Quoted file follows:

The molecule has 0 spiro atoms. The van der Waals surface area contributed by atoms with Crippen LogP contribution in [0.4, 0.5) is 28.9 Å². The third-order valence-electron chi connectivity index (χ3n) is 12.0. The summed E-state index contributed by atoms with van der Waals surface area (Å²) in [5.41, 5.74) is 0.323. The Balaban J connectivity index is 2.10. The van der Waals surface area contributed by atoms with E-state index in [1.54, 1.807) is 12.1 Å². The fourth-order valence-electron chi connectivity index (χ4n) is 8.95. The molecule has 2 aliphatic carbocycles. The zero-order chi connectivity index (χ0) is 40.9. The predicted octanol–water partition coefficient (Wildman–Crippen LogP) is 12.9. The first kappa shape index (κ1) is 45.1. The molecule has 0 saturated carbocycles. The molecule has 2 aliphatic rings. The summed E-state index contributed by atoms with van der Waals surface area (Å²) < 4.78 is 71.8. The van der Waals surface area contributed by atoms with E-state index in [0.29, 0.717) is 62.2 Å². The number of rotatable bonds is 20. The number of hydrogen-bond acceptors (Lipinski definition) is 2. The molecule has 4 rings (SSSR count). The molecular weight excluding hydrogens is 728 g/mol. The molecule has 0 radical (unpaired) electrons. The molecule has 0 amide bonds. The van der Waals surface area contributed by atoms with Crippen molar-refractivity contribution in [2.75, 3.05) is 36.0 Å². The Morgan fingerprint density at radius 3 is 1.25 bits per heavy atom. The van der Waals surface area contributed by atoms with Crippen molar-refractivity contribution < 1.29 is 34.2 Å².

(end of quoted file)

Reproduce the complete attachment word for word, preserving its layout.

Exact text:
The molecule has 0 spiro atoms. The van der Waals surface area contributed by atoms with Crippen LogP contribution in [0.4, 0.5) is 28.9 Å². The third-order valence-electron chi connectivity index (χ3n) is 12.0. The summed E-state index contributed by atoms with van der Waals surface area (Å²) in [5.41, 5.74) is 0.323. The Balaban J connectivity index is 2.10. The van der Waals surface area contributed by atoms with E-state index in [1.54, 1.807) is 12.1 Å². The fourth-order valence-electron chi connectivity index (χ4n) is 8.95. The molecule has 2 aliphatic carbocycles. The zero-order chi connectivity index (χ0) is 40.9. The predicted octanol–water partition coefficient (Wildman–Crippen LogP) is 12.9. The first kappa shape index (κ1) is 45.1. The molecule has 0 saturated carbocycles. The molecule has 2 aliphatic rings. The summed E-state index contributed by atoms with van der Waals surface area (Å²) < 4.78 is 71.8. The van der Waals surface area contributed by atoms with E-state index in [0.29, 0.717) is 62.2 Å². The number of rotatable bonds is 20. The number of hydrogen-bond acceptors (Lipinski definition) is 2. The molecule has 4 rings (SSSR count). The molecular weight excluding hydrogens is 728 g/mol. The molecule has 0 radical (unpaired) electrons. The molecule has 0 amide bonds. The van der Waals surface area contributed by atoms with Crippen molar-refractivity contribution in [2.75, 3.05) is 36.0 Å². The Morgan fingerprint density at radius 3 is 1.25 bits per heavy atom. The van der Waals surface area contributed by atoms with Crippen molar-refractivity contribution < 1.29 is 34.2 Å².